Tag Archives: embedded security

Vending machine image

Who is Taking Cybersecurity Seriously, and why You Should be Worried



May 28th, 2015

By Alan Grau, Icon Labs

On a daily basis, I have the opportunity to interact with a wide range of companies and people involved in embedded device development and cybersecurity for embedded devices.  I was recently struck by the difference in attitudes regarding cybersecurity at three diverse companies.  Each company representative had a very different approach in evaluating how and why to implement cybersecurity in their devices, and I found the differences in their approaches more than a little surprising, and in fact rather concerning. 

I understand the flawed logic of drawing broad conclusions from just 3 data points, but I believe there are still lessons to be learned from these perspectives on security, and that they are representative of widely held opinions. 

Approach 1: Blind compliance to standards

In discussions with an engineering manager who was working on a project for the United States military, I was struck by the single-focused objective of ensuring compliance with customer supplied security standards.  Yes, compliance to standards is important and provides a baseline for building secure embedded devices.   Many companies could very well improve the security posture of their devices by adhering to industry security standards. 

That said, I am not an advocate of blind compliance with external or industry security standards.  It is critical to evaluate the risks and attack surfaces of each device and provide security solutions that address the individual needs of that device.  My criticism of this approach is not the desire to achieve compliance with security standards, but the unwillingness to consider other security threats or attack vectors.

Approach 2: ROI for including security

A manager for an industrial automation company recently asked me “what is my ROI for adding security to my device?”  I understand the need for any business to focus on ROI and make sound business decisions, but I found it surprising that security for critical control system devices was using ROI as the key determining factor on any possible investment in cybersecurity for his products. 

Clearly, a cost-benefit analysis must be made on any cybersecurity investment, but some decisions (at least in my opinion), shouldn’t come down to just ROI.  I equate this to my life insurance policy.  I did some “business analysis” to determine how much life insurance I felt I needed, but I didn’t buy life insurance for the ROI.  I hope to never use the insurance policy, and if I do there is no ROI for me, but I still purchased the policy because it is the right thing to do. 

The calculation needs to include the cost of failure.  What happens if there is a successful attack on a system using this company’s technology and the company’s solution is then later to be found at fault? With the possibility of a cyber-attack costing millions of dollars in damages, can a company afford to not have insurance provided by including security technology in their products? The ROI may be in their customers’ confidence in the security of their offerings.

Approach 3: We need this to be secure

My final example is from a manager who is tasked with building the next generation of his company’s flagship product.  The previous generation product had limited communication capabilities, utilizing cellular data communication to “phone home” and provide diagnostics and operational information to back-end servers.  The next generation products will include Wi-Fi, Bluetooth, USB and Ethernet connectivity options.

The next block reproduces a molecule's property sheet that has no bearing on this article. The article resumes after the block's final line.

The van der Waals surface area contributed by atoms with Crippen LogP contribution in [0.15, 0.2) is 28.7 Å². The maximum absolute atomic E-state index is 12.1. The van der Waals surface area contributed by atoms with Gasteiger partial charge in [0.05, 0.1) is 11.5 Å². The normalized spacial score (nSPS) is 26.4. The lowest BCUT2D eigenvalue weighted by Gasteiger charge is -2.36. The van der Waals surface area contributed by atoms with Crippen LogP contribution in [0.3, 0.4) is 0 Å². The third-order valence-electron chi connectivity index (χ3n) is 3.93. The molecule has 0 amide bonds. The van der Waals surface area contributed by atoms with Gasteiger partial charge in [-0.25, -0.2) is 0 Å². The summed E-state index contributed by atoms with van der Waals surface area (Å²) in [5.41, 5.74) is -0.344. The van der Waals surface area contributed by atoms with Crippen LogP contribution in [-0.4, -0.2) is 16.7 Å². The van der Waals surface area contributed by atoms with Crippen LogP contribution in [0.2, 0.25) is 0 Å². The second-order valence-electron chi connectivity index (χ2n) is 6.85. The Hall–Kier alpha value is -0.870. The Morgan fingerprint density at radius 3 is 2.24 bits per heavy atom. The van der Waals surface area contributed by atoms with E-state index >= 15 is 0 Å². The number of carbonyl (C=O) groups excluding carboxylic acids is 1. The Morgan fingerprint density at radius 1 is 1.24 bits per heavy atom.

Vending machine image

 “With all the connectivity being built into this product, we need to make sure this is secure”, was the message from this manager.  This is the approach that more companies need to take.

 This company is concerned about security standards and ROI, but they have a broader recognition of the importance of security.  They recognize the need for the device to include adequate security based on its use cases and attack vectors, and that the tradeoffs are well thought out.  What is most surprising is that this company is not building automation equipment for industrial automation or military usage, but vending machines. 

Summary

There has been a tremendous amount of press regarding cybersecurity for critical infrastructure and embedded devices, including a presidential executive order. Everyone is worried about cyber-attacks concentrating on data – accessing people’s private financial information and stealing their money. However, if a cyber-criminal successfully attacks and penetrates control and communication systems at a utility, manufacturer, transportation, medical or DoD facility system, lives are at stake. People could die. This is a much bigger threat than a few million dollars, or a few candy bars, stolen by a hacker.

Companies are now finally becoming aware of the need to secure embedded devices and some companies are doing more.  But more is not enough.  If a vending machine company can make its objective “this has to be secure”, then so can everyone else.  The fact that a vending machine company is leading the way has me worried.

Alan Grau is President and co-founder of Icon Labs, a leading provider of security software for embedded devices.  He is the architect of Icon Labs’ award winning Floodgate Firewall.  Alan has 20 years of embedded software experience.  Prior to founding Icon Labs he worked for AT&T Bell Labs and Motorola.  Alan has an MS in computer science from Northwestern University. You can reach him at alan.grau@iconlabs.com 

Are you taking embedded security seriously?



February 4th, 2014